June 12, 2003 – Vol. 22 No. 18

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    2003 Graduate Teaching Awards in the Professional Schools: Bob Michael, the Eliakim Hastings Moore Distinguished Service Professor in the Irving B. Harris Graduate School of Public Policy Studies

    By Peter Schuler
    News Office

    Bob Michael
    "It really is a joy," said Robert Michael, describing the process of teaching Harris School students. Michael, the Eliakim Hastings Moore Distinguished Service Professor in the Irving B. Harris Graduate School of Public Policy Studies and its former Dean, has been named Professor of the Year for teaching in non-Core courses.

    "We have a culture in this school that cares deeply about teaching," Michael said. "In other places, you usually don't have people sitting around at lunchtime working on strategies to improve their teaching, but that's what we have here."

    This year, for the first time in a highly productive 30-year career, most of it spent at Chicago, Michael was freed of major administrative and research responsibilities to teach a full course load that included the Economics of Child and Family Policy and Poverty and the Economics of Education. He also directed the Civic Internship and McCormick Tribune Leadership Fellows programs.

    Michael is an internationally recognized scholar on family economics. In 1994, he helped oversee the first scientific study of U.S. sexual practices, resulting in landmark books co-authored with Edward Laumann, the George Herbert Mead Distinguished Service Professor in Sociology and the College.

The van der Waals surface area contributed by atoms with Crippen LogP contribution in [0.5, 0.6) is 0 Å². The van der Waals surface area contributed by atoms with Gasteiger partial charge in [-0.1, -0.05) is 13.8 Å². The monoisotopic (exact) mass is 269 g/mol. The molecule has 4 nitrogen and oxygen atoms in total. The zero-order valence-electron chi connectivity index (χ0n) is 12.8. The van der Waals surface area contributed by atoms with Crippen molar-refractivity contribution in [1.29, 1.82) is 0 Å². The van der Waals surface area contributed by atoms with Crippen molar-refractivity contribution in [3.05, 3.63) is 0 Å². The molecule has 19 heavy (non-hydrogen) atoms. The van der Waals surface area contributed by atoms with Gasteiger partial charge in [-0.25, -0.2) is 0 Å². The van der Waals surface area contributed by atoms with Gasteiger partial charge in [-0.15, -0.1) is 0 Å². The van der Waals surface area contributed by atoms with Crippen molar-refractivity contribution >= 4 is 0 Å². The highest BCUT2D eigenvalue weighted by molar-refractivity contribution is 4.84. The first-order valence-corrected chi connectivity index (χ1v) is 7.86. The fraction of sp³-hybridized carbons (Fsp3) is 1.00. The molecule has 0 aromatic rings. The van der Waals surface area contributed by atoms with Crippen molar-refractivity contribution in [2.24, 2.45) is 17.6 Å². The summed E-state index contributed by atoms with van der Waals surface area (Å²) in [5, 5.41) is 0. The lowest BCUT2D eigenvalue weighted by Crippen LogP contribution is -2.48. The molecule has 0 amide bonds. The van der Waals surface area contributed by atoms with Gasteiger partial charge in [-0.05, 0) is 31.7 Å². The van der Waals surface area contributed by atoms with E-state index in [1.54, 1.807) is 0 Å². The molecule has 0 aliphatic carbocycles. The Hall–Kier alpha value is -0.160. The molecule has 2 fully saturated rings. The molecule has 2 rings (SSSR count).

"Our students have always been more interested in real-world solutions to big problems than the purely academic," Michael said. "As all the best policy schools have matured, it is now understood that a graduate has solid grounding in political economy, economics and statistics. Students here are more demanding and respectful of what we teach them because they need it and will have to use it when they go downtown and help the Mayor run his budget or go to Washington and shape policy in health or education," explained Michael.

    Harris School students are put to the same rigorous academic test, as are all students at the University.

    "We expect them to be able read and understand sophisticated journals in any area of public policy," Michael said. "If you're going to study marriage and divorce, you're going to have to read Gary Becker's treatise, which has lots of calculus and is pretty dense. If you can't follow the calculus and the statistics, you'll never be able to critique that treatise effectively and use its insights when you graduate."

    "The level of teaching among all the faculty here is extremely high," Michael said. "We take great pride in being good teachers. It's the Harris School that really wins this award, not me."